No state had a bigger stake in Wednesday's presidential debate than Nevada. No other state has suffered more economic hardship over the past five years. No state has a greater need for jobs than Nevada, which leads the nation with a real unemployment rate of at least 22 percent. No state will benefit more from a real economic recovery.
Nevada is one of a handful of swing states that will decide which man wins the White House one month from now. But Nevadans' impressions of Democratic President Barack Obama and Republican nominee Mitt Romney have been driven largely by negative advertising and stump speeches. Wednesday's debate marked the first time voters saw the men present, defend and contrast their ideas for how to grow the American economy and manage the executive branch of the federal government. Which man's leadership is more likely to spur investment in businesses and encourage companies to hire?
On Wednesday night, Nevadans watched Mr. Romney trounce the president. The evidence Mr. Romney systematically laid out exposed how the president's top-down interventions have virtually paralyzed our economy - and he presented a solution.
Nevadans need a president with a vision and political philosophy capable of restoring ingenuity, competition and excellence to our education and health care systems, of paring back the budget deficit and the explosive growth of our debt, of keeping energy affordable, of bringing back jobs and prosperity not just here, but in every American city with residents who want enough economic security to be able to take a Las Vegas vacation.
The answer is pro-growth tax and regulatory reform. The answer is tax and regulatory certainty for businesses. The answer is growing our way out of the budget deficit with a broader, simpler tax base and reduced rates and deductions for all - especially the risk-taker, the job creator and the entrepreneur. More jobs equals more taxpayers.
Mr. Obama has a much different recipe for lifting the middle class: higher taxes on investors, job creators and small businesses; borrowing money to fund more public-sector jobs and government construction projects; borrowing money to fund more green energy enterprises and projects, which make electricity more expensive, while limiting the oil and coal industries; and pushing more young people to seek a debt-funded college education when they have little hope of landing a job upon graduation.
The suggestion that tax increases and higher energy prices will lift the middle class defies logic. But it's not terribly surprising coming from an administration that's completely lacking in business experience and openly hostile to free-market capitalism. This summer, the president famously said "the private sector is doing fine," and to business owners: "You didn't build that."
In a second Obama term, the national debt would soar past $20 trillion. And Mr. Obama has no plan to address the crushing future costs of Medicare and Social Security.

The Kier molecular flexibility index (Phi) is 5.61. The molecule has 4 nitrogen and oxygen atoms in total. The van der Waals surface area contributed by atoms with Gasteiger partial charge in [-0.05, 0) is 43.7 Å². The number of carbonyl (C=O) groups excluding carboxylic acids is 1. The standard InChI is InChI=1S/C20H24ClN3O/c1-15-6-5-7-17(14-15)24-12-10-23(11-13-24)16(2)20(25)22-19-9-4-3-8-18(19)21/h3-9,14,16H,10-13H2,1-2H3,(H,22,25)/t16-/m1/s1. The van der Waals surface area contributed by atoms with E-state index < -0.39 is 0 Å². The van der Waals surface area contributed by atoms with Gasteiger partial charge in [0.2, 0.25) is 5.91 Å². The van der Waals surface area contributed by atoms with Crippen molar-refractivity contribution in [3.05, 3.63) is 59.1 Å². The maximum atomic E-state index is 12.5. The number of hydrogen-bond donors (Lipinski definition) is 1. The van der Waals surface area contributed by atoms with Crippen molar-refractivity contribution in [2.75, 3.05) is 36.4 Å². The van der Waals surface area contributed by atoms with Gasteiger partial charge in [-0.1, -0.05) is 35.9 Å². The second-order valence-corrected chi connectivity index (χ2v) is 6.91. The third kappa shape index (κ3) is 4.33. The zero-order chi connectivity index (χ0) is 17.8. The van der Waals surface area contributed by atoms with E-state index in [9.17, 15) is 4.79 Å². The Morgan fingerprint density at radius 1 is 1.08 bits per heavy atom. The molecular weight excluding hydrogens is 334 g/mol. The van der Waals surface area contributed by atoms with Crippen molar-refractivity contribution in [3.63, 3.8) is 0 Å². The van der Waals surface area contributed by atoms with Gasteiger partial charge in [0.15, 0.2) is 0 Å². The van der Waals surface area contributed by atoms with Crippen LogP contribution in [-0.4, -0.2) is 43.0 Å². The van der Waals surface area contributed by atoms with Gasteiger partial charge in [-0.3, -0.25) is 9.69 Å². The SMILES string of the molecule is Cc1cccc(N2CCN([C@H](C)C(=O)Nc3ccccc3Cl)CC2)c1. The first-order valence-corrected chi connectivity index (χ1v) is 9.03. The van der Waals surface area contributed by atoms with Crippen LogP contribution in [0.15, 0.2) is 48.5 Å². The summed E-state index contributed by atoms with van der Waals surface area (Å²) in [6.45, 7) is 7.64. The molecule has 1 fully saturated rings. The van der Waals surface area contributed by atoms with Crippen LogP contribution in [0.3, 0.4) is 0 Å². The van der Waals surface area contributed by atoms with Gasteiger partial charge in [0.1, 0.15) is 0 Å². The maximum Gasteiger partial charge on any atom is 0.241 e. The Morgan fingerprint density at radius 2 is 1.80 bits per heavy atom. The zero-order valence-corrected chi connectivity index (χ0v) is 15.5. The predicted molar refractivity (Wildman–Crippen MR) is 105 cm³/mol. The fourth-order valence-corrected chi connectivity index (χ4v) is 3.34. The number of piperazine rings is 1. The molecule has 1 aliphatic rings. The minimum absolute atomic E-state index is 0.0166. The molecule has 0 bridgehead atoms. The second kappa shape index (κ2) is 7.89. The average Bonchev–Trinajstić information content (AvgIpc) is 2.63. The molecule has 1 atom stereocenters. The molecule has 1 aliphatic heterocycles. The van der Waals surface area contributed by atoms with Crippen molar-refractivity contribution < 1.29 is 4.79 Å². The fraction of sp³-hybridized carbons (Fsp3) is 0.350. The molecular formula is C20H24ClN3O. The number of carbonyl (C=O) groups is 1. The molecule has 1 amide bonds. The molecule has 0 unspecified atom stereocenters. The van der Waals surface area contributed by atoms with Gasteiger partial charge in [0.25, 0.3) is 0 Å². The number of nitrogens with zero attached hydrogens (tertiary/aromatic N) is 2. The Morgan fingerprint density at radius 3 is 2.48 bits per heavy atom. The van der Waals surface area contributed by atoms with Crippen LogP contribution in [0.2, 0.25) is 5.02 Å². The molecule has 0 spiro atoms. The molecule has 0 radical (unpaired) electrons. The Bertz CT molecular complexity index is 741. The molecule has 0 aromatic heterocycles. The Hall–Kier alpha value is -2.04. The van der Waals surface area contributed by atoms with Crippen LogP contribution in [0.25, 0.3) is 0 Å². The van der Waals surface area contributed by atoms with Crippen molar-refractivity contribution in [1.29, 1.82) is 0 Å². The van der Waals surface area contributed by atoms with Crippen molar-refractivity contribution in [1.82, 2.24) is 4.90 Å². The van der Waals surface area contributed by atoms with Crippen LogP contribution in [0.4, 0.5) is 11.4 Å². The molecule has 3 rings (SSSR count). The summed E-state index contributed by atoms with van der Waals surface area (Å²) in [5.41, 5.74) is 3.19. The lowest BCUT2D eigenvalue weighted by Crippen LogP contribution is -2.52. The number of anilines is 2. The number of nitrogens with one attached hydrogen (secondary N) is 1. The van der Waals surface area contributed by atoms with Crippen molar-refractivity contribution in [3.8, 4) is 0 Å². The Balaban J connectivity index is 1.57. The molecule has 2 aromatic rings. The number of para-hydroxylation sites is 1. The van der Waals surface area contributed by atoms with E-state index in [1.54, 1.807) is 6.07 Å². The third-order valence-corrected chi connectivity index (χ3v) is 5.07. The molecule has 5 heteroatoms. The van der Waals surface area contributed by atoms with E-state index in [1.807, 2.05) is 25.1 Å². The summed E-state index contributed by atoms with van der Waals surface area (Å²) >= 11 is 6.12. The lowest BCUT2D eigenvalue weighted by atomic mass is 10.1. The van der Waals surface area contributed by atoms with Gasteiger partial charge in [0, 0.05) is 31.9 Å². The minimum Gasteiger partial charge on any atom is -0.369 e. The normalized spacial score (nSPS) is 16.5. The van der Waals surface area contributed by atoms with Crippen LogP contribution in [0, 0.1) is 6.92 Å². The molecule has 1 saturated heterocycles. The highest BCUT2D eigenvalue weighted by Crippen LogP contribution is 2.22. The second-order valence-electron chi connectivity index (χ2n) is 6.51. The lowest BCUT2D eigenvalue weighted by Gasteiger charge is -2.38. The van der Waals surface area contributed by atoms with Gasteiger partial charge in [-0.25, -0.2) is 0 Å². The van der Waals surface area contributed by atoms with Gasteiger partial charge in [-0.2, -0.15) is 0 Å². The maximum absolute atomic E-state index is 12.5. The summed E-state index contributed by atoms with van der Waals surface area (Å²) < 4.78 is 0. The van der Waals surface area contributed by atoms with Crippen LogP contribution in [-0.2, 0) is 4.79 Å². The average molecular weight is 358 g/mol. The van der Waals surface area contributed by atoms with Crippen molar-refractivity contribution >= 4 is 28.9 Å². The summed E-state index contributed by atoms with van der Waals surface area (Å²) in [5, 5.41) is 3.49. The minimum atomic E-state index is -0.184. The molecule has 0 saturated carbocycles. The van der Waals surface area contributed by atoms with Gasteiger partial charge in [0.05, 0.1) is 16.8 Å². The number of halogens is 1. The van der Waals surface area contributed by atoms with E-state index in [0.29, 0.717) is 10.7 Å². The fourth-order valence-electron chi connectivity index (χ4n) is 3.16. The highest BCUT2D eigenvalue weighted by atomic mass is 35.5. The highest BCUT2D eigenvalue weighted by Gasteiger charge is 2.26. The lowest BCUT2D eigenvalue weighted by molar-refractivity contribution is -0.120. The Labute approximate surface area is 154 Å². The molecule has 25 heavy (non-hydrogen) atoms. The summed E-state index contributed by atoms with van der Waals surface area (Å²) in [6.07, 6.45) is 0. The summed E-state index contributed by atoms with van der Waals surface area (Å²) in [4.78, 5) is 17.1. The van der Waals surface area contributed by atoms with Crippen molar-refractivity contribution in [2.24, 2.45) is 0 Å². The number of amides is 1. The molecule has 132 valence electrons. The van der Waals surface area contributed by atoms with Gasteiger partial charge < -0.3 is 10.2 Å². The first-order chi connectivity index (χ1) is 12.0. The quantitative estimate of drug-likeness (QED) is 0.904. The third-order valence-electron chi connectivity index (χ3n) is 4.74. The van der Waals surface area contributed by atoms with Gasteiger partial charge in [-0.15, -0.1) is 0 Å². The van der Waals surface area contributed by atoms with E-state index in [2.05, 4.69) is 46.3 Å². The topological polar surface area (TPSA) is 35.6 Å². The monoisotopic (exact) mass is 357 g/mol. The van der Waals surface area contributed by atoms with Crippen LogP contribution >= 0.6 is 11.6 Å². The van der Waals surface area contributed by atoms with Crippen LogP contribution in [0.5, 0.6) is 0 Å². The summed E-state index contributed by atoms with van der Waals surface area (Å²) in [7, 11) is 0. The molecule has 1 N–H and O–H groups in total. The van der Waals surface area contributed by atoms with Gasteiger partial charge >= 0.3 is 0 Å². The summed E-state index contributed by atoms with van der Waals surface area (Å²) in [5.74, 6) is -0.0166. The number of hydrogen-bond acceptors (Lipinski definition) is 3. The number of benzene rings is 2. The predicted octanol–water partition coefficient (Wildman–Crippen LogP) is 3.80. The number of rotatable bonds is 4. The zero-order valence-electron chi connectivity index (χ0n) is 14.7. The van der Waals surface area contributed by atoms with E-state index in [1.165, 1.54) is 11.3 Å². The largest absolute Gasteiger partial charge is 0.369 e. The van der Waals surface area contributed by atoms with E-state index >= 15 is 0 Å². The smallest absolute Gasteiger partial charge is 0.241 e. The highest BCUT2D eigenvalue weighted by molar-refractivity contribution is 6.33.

Mr. Obama has never been the uniting agent of change he promised to be. His two biggest initiatives, the economic stimulus and his health care reform law, were rushed through a Democratic Congress without a single Republican vote, and the electorate responded in 2010 by giving Republicans control of the House. Instead of moving to the center, as President Bill Clinton did after the 1994 Republican Revolution, Mr. Obama has dug in his heels. He shares the blame for Washington's gridlock.
If he won't change course, the country won't, either.
Mr. Romney, however, is a Republican who was elected governor of heavily Democratic Massachusetts. He had to work with Democrats to get things done. His leadership and ability to bring people together saved the Salt Lake City Winter Olympics. As a businessman, his management skills turned failing companies into profitable ones. Mr. Romney vows to do that, again, in Washington.
If we are to avoid a lost decade and a future calamity created by inaction on entitlements and government growth, this nation needs a team of turnaround experts. Mr. Romney has promised to create a Cabinet of private-sector leaders focused on strengthening the country's business climate and making it more competitive. He and his running mate, Wisconsin Rep. Paul Ryan, have dared to put forward ideas to preserve Medicare for current beneficiaries and reform it for future recipients, and they vow to work with Congress to prevent the program's collapse.
Mr. Romney is a fine family man who donates millions of dollars to his church and charity every year. There is not a whiff of scandal about him. This is why his opponents have tried to turn his very successes against him. It's all they have.
Early voting in Nevada begins Oct. 20. Election Day is Nov. 6. Over the last few weeks of this campaign, Nevadans must ask themselves which candidate will embrace policies that will put the people of this state back to work, creating the jobs that lift our incomes, our home values and our hope.
The choice is clear. Only Mitt Romney has the principles and experience needed to put America back on the road to prosperity. The Review-Journal endorses Mitt Romney for president of the United States.